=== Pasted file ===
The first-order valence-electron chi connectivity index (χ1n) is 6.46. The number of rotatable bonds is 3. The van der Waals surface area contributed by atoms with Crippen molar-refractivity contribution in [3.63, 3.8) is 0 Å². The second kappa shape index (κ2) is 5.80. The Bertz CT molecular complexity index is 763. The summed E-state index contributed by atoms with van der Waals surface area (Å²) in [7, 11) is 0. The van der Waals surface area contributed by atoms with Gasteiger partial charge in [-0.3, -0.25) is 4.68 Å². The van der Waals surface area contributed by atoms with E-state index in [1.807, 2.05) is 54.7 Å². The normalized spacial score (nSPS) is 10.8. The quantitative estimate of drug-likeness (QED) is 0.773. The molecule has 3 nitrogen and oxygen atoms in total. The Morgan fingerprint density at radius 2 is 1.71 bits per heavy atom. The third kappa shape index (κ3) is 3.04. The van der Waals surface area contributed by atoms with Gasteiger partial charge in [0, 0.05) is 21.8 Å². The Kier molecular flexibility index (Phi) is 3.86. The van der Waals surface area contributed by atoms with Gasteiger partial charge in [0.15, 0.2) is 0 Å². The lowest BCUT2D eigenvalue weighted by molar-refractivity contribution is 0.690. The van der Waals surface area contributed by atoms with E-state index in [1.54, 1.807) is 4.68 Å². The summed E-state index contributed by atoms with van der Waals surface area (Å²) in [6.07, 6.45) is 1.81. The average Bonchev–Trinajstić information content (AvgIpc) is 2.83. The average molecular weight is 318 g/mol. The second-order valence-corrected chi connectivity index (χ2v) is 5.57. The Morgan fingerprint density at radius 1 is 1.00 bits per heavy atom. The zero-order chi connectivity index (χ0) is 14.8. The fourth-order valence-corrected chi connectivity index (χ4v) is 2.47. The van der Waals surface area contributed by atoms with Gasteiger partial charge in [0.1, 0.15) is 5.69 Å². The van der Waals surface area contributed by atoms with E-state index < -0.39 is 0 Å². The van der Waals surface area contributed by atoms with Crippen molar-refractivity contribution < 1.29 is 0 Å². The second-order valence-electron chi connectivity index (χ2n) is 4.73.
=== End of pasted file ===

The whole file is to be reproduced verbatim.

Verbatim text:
The first-order valence-electron chi connectivity index (χ1n) is 6.46. The number of rotatable bonds is 3. The van der Waals surface area contributed by atoms with Crippen molar-refractivity contribution in [3.63, 3.8) is 0 Å². The second kappa shape index (κ2) is 5.80. The Bertz CT molecular complexity index is 763. The summed E-state index contributed by atoms with van der Waals surface area (Å²) in [7, 11) is 0. The van der Waals surface area contributed by atoms with Gasteiger partial charge in [-0.3, -0.25) is 4.68 Å². The van der Waals surface area contributed by atoms with E-state index in [1.807, 2.05) is 54.7 Å². The normalized spacial score (nSPS) is 10.8. The quantitative estimate of drug-likeness (QED) is 0.773. The molecule has 3 nitrogen and oxygen atoms in total. The Morgan fingerprint density at radius 2 is 1.71 bits per heavy atom. The third kappa shape index (κ3) is 3.04. The van der Waals surface area contributed by atoms with Gasteiger partial charge in [0, 0.05) is 21.8 Å². The Kier molecular flexibility index (Phi) is 3.86. The van der Waals surface area contributed by atoms with Gasteiger partial charge in [0.15, 0.2) is 0 Å². The lowest BCUT2D eigenvalue weighted by molar-refractivity contribution is 0.690. The van der Waals surface area contributed by atoms with E-state index in [1.54, 1.807) is 4.68 Å². The summed E-state index contributed by atoms with van der Waals surface area (Å²) in [6.07, 6.45) is 1.81. The average Bonchev–Trinajstić information content (AvgIpc) is 2.83. The average molecular weight is 318 g/mol. The second-order valence-corrected chi connectivity index (χ2v) is 5.57. The Morgan fingerprint density at radius 1 is 1.00 bits per heavy atom. The zero-order chi connectivity index (χ0) is 14.8. The fourth-order valence-corrected chi connectivity index (χ4v) is 2.47. The van der Waals surface area contributed by atoms with Gasteiger partial charge in [0.1, 0.15) is 5.69 Å². The van der Waals surface area contributed by atoms with E-state index < -0.39 is 0 Å². The van der Waals surface area contributed by atoms with Crippen molar-refractivity contribution < 1.29 is 0 Å². The second-order valence-electron chi connectivity index (χ2n) is 4.73.